Background: The management and outcomes of preterm births can vary greatly even among developed nations with the same access to medicine, technology and expertise. We aimed to compare aspects of obstetrical management and mortality for preterm infants in France and Ontario, Canada.
Methods: The Better Outcomes Registry & Network (BORN) Information System in Ontario and Épidémiologique sur les petits âges gestationnels (EPIPAGE-2) in France collected information on maternal demographics, obstetrical characteristics, obstetrical interventions and neonatal outcomes for infants born between 22 and 34 weeks gestation. We used standardized covariate definitions and extracted data from 2011 (for EPIPAGE-2) and from 2012 and 2013 (for BORN) to conduct a cohort study comparing the 2 data sets (stratified into gestational age groups of 22-26, 27-31 and 32-34 wk) using multivariable logistic regression models.
Results: Mothers in the BORN cohort were older (30.7 yr v. 29.6 yr) but less likely to have gestational hypertension (13.4% v. 17.9%) than those in the EPIPAGE-2 cohort. Infants from EPIPAGE-2 had lower birth weights (1.3 kg v. 1.5 kg) and were more likely to be born in an institution with level 3 care (71.9% v. 55.8%). After adjustment for these differences, there was significantly higher neonatal mortality among infants from EPIPAGE-2 in the 22-26 week gestation age group (adjusted odds ratio 2.81; 95% confidence interval 1.17 to 6.74).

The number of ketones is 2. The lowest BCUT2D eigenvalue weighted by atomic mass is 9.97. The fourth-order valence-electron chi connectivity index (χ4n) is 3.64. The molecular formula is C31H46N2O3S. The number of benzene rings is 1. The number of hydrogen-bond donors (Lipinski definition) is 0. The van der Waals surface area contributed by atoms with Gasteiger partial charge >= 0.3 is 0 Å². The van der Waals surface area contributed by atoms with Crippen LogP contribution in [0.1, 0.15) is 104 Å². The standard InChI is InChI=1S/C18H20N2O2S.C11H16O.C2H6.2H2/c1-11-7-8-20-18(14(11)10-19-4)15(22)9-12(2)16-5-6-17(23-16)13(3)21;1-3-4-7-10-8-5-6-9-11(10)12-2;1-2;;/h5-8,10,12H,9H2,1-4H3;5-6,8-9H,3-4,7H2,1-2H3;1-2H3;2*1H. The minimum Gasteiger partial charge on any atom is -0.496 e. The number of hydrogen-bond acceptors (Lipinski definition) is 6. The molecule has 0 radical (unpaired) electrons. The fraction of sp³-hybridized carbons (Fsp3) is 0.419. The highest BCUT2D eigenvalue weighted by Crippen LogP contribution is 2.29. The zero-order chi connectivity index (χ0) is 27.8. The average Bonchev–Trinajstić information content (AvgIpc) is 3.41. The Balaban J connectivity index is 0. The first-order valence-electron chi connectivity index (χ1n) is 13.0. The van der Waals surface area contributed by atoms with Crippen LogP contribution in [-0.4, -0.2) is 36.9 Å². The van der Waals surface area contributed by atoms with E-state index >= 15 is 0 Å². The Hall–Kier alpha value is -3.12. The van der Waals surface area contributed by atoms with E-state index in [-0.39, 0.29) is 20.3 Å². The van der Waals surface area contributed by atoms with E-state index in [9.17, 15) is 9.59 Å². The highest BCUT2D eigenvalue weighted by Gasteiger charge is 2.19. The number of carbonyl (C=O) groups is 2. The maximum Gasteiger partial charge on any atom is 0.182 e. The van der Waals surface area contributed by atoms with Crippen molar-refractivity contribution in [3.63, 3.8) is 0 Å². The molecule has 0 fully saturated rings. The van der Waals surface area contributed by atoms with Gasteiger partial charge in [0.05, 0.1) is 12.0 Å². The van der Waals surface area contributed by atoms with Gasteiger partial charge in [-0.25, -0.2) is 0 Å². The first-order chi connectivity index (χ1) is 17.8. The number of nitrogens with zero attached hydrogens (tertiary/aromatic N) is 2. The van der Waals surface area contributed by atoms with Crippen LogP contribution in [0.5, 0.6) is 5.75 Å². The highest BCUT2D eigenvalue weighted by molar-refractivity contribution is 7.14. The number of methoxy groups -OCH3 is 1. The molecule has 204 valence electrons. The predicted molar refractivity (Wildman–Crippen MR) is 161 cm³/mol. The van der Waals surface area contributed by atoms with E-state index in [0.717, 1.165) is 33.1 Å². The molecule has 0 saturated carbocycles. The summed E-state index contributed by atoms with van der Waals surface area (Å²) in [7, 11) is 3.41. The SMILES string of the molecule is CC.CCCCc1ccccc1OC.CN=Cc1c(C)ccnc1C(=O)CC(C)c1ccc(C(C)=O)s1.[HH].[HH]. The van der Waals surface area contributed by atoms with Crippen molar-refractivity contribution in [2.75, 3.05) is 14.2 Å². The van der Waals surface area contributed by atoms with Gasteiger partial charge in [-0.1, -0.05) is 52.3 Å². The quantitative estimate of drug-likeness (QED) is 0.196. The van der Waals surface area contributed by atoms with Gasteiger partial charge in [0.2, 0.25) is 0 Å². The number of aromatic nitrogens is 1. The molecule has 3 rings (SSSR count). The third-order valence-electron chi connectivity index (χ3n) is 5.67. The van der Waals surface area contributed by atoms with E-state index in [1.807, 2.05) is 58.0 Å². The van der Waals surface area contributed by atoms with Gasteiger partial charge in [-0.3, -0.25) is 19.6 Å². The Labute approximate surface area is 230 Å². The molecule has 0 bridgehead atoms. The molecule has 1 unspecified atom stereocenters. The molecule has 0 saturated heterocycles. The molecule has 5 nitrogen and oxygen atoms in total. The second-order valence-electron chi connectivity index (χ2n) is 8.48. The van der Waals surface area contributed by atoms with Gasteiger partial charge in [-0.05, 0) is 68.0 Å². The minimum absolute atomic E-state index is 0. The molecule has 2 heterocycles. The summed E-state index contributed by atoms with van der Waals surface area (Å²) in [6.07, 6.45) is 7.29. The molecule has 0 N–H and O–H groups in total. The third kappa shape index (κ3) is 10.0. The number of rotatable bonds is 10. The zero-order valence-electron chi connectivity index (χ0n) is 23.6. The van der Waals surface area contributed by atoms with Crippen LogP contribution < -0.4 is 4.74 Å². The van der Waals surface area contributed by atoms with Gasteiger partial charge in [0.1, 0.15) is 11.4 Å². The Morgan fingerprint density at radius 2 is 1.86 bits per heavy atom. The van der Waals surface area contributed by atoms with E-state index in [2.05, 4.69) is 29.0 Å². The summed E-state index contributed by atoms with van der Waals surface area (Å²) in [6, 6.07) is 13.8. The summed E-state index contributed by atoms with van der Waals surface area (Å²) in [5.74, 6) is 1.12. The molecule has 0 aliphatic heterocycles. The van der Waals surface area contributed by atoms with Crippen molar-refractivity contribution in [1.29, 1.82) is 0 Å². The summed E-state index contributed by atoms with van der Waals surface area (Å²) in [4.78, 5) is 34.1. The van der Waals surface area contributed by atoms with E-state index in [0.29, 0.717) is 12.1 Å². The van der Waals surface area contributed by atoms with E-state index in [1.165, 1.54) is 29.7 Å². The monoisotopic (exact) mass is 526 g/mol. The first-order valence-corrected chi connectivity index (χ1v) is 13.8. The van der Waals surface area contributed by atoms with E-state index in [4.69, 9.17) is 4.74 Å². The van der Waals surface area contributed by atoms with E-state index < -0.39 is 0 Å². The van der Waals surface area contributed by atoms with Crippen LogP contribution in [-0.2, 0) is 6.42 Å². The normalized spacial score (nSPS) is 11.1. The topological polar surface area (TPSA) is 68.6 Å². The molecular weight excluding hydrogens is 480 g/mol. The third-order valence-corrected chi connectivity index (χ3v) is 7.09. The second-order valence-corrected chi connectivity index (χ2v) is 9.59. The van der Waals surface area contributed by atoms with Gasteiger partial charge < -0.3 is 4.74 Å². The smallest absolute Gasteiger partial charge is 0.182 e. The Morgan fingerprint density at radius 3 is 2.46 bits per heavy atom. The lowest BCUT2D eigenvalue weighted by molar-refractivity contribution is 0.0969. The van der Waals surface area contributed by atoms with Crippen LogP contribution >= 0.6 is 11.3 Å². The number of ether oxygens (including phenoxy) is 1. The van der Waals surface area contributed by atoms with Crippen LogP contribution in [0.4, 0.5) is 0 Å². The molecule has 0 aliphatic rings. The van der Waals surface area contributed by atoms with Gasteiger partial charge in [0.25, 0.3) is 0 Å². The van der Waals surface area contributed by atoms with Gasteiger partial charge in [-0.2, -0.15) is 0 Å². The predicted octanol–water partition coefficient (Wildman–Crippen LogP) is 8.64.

Interpretation: Even after we adjusted for both intrinsic population differences and differences in management between Ontario and France, we found a higher rate of neonatal mortality at earlier gestational ages in France. This may be related to differences in ethical approaches and/or postnatal management and should be explored further.
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